spacer.png, 0 kB

Our Newsletter

spacer.png, 0 kB
spacer.png, 0 kB
Welcome arrow Articles arrow Personality Profiles arrow Italian Design Flair
Italian Design Flair PDF Print E-mail
The name Pininfarina evokes images of some of the most beautiful Ferrari models ever produced; from the Dino of the Seventies, through the Enzo muscle-car, right up to the current 458 Italia.  Yet Pininfarina, based in Turin, has also designed a multitude of rather more mundane motor cars.  The line-up includes the Alfa Romeo Spider, Peugeot’s 406 Coupé, the delectable Fiat 130 Coupe and the current Maserati Quattroporte.  Incredibly perhaps, the company can also boast the Cadillac Allante from the Eighties and the Rolls-Royce Silver Dawn of 1951.
The company was founded in 1930 by Battista Farina, better known in the automobile industry as ‘Pinin’.  Although better known for its designs for many of the world’s leading motor manufacturers,  Pininfarina has also had a hand in designing trams and buses in various parts of Europe, including Spain, Switzerland and Greece.
Although based in northern Italy, Pininfarina now has subsidiary offices in other parts of Europe, as well as China and Morocco.
China is of course, the world’s largest – and fastest growing - car market and it was at the 2006 Beijing Motor Show that a Pininfarina-designed model, the Brilliance Junjie saloon, made its debut, winning the ‘Best New Car’ prize in its class.  At the 2008 show, the Junjie station wagon, designed and engineered by Pininfarina was launched, enabling Brilliance to enter the premium sector for the first time.
In 2005, Pininfarina began working with the Chery brand.  With the Chery M14 model, Pininfarina was the first to introduce a coupe-cabriolet with a retractable hard top for the Chinese market.  At the 2005 Shanghai Motor Show, the M14 won the ‘Best New Car’ award, as voted by the automotive press.
It should be noted that Pininfarina was the first independent Italian design house to sign an agreement with the Chinese motor industry in 1996, an important milestone given the significance of this burgeoning market.  Over the years Pininfarina has expanded its activities and now counts a number of Chinese motor manufacturers among its clients, including AviChina, Changfeng and JAC, as well as Chery and Brilliance.  Because of these close liaisons, Pininfarina decided to open a permanent office in Beijing, as well as, in 2010, a centre in Shanghai at the newly-developed Shanghai International AutoCity Development (SIAD).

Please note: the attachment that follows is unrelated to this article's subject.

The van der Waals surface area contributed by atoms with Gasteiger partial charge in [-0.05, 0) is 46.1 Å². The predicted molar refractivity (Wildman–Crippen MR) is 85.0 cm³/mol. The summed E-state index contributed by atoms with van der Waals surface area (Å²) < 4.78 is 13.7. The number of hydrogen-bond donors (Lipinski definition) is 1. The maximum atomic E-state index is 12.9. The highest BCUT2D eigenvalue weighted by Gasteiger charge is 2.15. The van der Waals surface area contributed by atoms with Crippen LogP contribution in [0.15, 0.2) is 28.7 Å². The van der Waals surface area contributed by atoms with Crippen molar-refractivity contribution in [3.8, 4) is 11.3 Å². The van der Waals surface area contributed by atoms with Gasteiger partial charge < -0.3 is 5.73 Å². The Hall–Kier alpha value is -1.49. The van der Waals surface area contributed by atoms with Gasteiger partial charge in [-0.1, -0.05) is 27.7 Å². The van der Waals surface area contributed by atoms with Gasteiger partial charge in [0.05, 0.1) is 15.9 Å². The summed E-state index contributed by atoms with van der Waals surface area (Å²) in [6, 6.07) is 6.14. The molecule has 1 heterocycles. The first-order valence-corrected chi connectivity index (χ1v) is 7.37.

Entitled the Pininfarina Automotive Engineering (Shanghai) Co., Limited, this is a product development centre that allows the company to deal with engineering activities on behalf of the Chinese OEM, as well as being able respond rapidly to the growing needs of the market.

Wide Range of Manufacturers
Although Fiat and Ferrari are the best known of Pininfarina’s clients, perhaps because of their geographic proximity, what is perhaps surprising is that the company has worked closely with a number of other manufacturers, including General Motors in the United States, as well as British manufacturer – now defunct – Austin.
In 1930s, GM’s then vice-president paid a visit to Pininfarina in Turin where he realised the importance of the future of automotive styling.  In 1947, International Motors of Los Angeles asked Pininfarina to design a number of special car bodies for General Motors’ models. These were destined for many of Hollywood’s stars and its many film magnates.
There are many instances of recognition by the United States: Battista Pininfarina was received by President Eisenhower on one of his visits; and in the mid-1950s, GM president Harlow H. Curtice sent his congratulations to Pininfarina for the design of the Buick Lido.  The roof of this model rose automatically as the door was opened to facilitate entry into the vehicle.
Although long since bankrupt, the most famous Austin models from Pininfarina included the A40 and the Austin A55 Cambridge.  Other surprising models to emanate from the distinguished Italian design house include the Rolls-Royce Camargue and the Volvo C70.

The Man Himself
Image The design inspiration for Pininfarina, the company, came of course from the man himself: Battista “Pinin” Farina.  Created as Società anonima Carrozzia Pinin Farina in 1930, the company was run by Battista’s son Sergio Pininfarina until 2001, and then his grandson Andrea.
Sergio Pininfarina was the brains and the inspiration behind the company for 40 years, establishing Pininfarina as the world’s leading styling house, as well as the engineering company to whom many motor manufacturers turned to create the ever-popular, folding hard tops that are appearing on so many different vehicles.  This engineering challenge is one of Pininfarina’s specialities and one that will continue to grow.  
Sergio Pininfarina died in Turin in July 2012 aged 85.
spacer.png, 0 kB
spacer.png, 0 kB
© 2019 Jeff Heselwood. All rights reserved.
spacer.png, 0 kB